LaHarpe school to close

Register City Editor

LaHarpe Elementary School will close at the end of the spring semester.
USD 257 board members voted 5-1 Tuesday evening to shutter the school in the face of a revenue shortfall of at least $300,000 for the 2009-10 school year. Darrell Catron, Gas, cast the negative vote.
Closing the LaHarpe school is expected to save nearly $90,000 in utilities and associated costs. The school opened in 1977 after construction was approved by referendum in November 1976, 1,842 to 1,836.
Board members also voted not to renew the contracts of two teachers, Maria Hernandez, high school physical education, and Lindsay Brown, Jefferson fourth-grade, and reassigned two other teachers as instructional coaches.
Those decisions are expected to save about $160,000 in general fund expenditures.
While the two reassigned teachers, Angie Linn, LaHarpe first grade, and Deb Atherton, McKinley fifth grade, will remain on the district payroll, their compensation will be paid from federal stimulus money flowing through Title I. Dr. Craig Neuenswander, superintendent of schools, said paying instructional coaches with federal stimulus funding is a stop-gap, as the funding is only promised for the next two years.
Altogether, action at the special meeting cut the anticipated deficit by nearly $250,000.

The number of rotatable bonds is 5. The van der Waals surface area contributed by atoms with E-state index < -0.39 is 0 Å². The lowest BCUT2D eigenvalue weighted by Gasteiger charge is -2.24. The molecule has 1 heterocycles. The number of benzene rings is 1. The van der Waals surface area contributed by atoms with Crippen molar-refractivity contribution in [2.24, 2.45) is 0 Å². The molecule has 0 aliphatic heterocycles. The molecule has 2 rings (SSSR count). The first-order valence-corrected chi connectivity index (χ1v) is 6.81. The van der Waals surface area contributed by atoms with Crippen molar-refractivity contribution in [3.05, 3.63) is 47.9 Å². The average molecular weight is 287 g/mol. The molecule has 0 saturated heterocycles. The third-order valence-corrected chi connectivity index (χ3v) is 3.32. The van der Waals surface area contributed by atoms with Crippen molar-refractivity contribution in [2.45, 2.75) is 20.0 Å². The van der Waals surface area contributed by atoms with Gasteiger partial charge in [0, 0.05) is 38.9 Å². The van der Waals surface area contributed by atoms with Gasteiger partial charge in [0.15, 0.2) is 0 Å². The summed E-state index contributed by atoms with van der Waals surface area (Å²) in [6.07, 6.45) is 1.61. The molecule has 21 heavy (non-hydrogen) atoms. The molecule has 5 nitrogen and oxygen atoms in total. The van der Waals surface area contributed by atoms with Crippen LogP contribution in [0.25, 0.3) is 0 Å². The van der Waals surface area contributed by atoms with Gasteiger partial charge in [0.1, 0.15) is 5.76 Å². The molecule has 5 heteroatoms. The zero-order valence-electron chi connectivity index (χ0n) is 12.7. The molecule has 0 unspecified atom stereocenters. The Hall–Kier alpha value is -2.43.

Other potential changes to balance next year’s budget include a shift of Bowlus Fine Arts Center lease payments to capital outlay. Raising the fund’s levy from 5 to 6 mills would bring an additional $50,000. The remainder of the lease payment, $81,000, would come from $215,000 that will be in the capital outlay fund at the start of the new school year.
A nagging concern for board members is that the current $300,000 shortfall is based on the Legislature adopting a Senate revenue plan. A House plan would increase the local shortfall by $150,000.
The outcome will not be known until the end of the legislative wrap-up session, which begins today in Topeka. Neuenswander noted it “anyone’s guess” as to what would happen.

SEN. DEREK Schmidt told the Register Tuesday afternoon he was hopeful the Senate plan would be approved, although it does require about $75 million in new money, which would come from deferred tax cuts and bookkeeping strategies. The Independence Republican and Senate majority leader has been in Topeka this week meeting with other legislators in a run-up to the wrap-up session.
About 40 people attended the special meeting. Neuenswander said in response to audience questions that the district was limited in how it could use federal Title 1 and capital outlay funds, although occasionally money from either might be used to relieve the general fund. An example is that buses, which must be replaced after 20 years and cost $80,000 to $90,000, may be purchased from the capital outlay fund.
Neuenswander also pointed out “we had to deal with a cut in the per-pupil aid (from $4,433 to $4,400) during the current year and could face that again in the fall when revenue estimates are made again. This is probably more than a one-year problem. It probably will be with us for several years.”